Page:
Mag­is­trate Haydn St­jern­qvist ex- plained this was “open court”, where any mem­ber of the pub­lic was en­ti­tled to walk in, and he also noted Van Cornewal’s his­tory.

“If you don’t want your name in the pa­per, stay away from this stuff,” he ad­vised.

Van Cornewal was fined $770.

Out of character

A mid-range drink driv­ing of­fence was deemed to be out of character for Ni­cholas Steven Wat­son, who blew 0.130 on Oc­to­ber 3.

The 27-year-old lo­cal was caught tow­ing a boat on Paluma Road, Can­non­vale at 10.15pm. He ad­mit­ted drink­ing six stub­bies of XXXX Gold from 3.30-8.30pm while fish­ing.

In court on Mon­day he pro­vided good character ref­er­ences and promised “it won’t hap­pen again”.

He was fined $660 and dis­qual­i­fied from driv­ing for five months.

Drink­ing to for­get

Duty lawyer Sher­rie Meade said Emily Char­lotte Webb had been drink­ing “to try and for­get” on the night she com­mit­ted a string of of­fences in Air­lie Beach.

The 21-year-old UK na­tional pleaded guilty to be­ing re­fused en­try to a li­censed premises, ob­struct­ing po­lice, wil­fully dam­ag­ing po­lice prop­erty and con­tra­ven­ing ban­ning or­ders.

At 1am on Oc­to­ber 11, the solo trav­eller was re­fused en­try to Paddy’s Shenani­gans on the Air­lie main street.

Po­lice pros­e­cu­tor El­iz­a­beth Smith said Webb re­fused to move out of the door­way, say­ing she was not that drunk and should be al­lowed in.

Ms Smith said po­lice ex­plained she was com­mit­ting an of­fence, fol­low­ing which, Webb re­sisted ar­rest and had to be re­strained and hand­cuffed.

Back at the watch house, Webb was even­tu­ally moved to a vi­o­lent de­ten­tion cell where she spat at po­lice through the door and uri­nated on the floor.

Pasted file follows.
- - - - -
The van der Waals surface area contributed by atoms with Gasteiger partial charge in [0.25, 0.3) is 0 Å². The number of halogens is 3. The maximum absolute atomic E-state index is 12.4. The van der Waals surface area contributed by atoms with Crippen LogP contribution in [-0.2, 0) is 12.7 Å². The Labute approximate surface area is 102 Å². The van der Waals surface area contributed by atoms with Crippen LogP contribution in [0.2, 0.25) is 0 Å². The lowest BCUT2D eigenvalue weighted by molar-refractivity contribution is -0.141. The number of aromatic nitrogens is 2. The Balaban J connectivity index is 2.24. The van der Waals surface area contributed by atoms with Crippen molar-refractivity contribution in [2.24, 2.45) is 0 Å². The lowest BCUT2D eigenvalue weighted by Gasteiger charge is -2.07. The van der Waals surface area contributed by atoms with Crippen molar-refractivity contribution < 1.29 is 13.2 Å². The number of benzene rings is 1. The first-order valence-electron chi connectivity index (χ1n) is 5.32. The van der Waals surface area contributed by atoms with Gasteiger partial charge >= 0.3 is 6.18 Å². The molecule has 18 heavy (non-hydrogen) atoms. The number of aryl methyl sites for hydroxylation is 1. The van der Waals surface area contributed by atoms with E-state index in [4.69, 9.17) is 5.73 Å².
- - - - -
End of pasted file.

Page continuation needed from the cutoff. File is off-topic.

The court heard that Webb was is­sued with a po­lice ban­ning no­tice on Oc­to­ber 11, which was ex­tended for three months un­til Jan­uary 21, 2015.

On Oc­to­ber 23 she was found inside Paddy’s Shenani­gans con­sum­ing al­co­hol, in con­tra­ven­tion of that or­der.

In her de­fence, Ms Meade said Webb had been go­ing through a lot of very per­sonal is­sues and was very re­morse­ful for what she had done.

Speak­ing for her­self, Webb said she was ashamed and could hardly re­mem­ber what had oc­curred.

“[But] I’m dis­gusted with what I did,” she said.

Mag­is­trate Haydn St­jern­qvist said this was an all too fa­mil­iar tale.

“It’s a typ­i­cal ex­am­ple of [the] things I hear in this room – [peo­ple fall­ing] un­der the spell of the Air­lie night­club precinct,” he said.

For the events of Oc­to­ber 11, Webb was fined $660 and for the sub­se­quent ban­ning or­der breach, she re­ceived a $220 fine.

To­tal dis­re­gard

Blake An­drew Wens­ley al­legedly told po­lice he knew he was banned from li­censed premises in Air­lie Beach but thought he would “risk it” and go out any­way.

On June 30, Wens­ley was is­sued with a ban­ning or­der in the Proser­pine Mag­is­trate’s Court, pro­hibit­ing him from at­tend­ing li­censed premises in the CBD dur­ing cer­tain hours.

At 12am on Oc­to­ber 9, po­lice re­ceived in­for­ma­tion from se­cu­rity guards within the Safe Night Precinct (SNP) that the 20-year-old chef was at the Down Un­der Bar con­sum­ing al­co­hol.

Po­lice pros­e­cu­tor El­iz­a­beth Smith noted Wens­ley had al­ready been be­fore the court for breach­ing the or­der in Au­gust, with this now his sec­ond of­fence. “It’s just a to­tal dis­re­gard for the or­der,” she said.

Wens­ley was fined $440.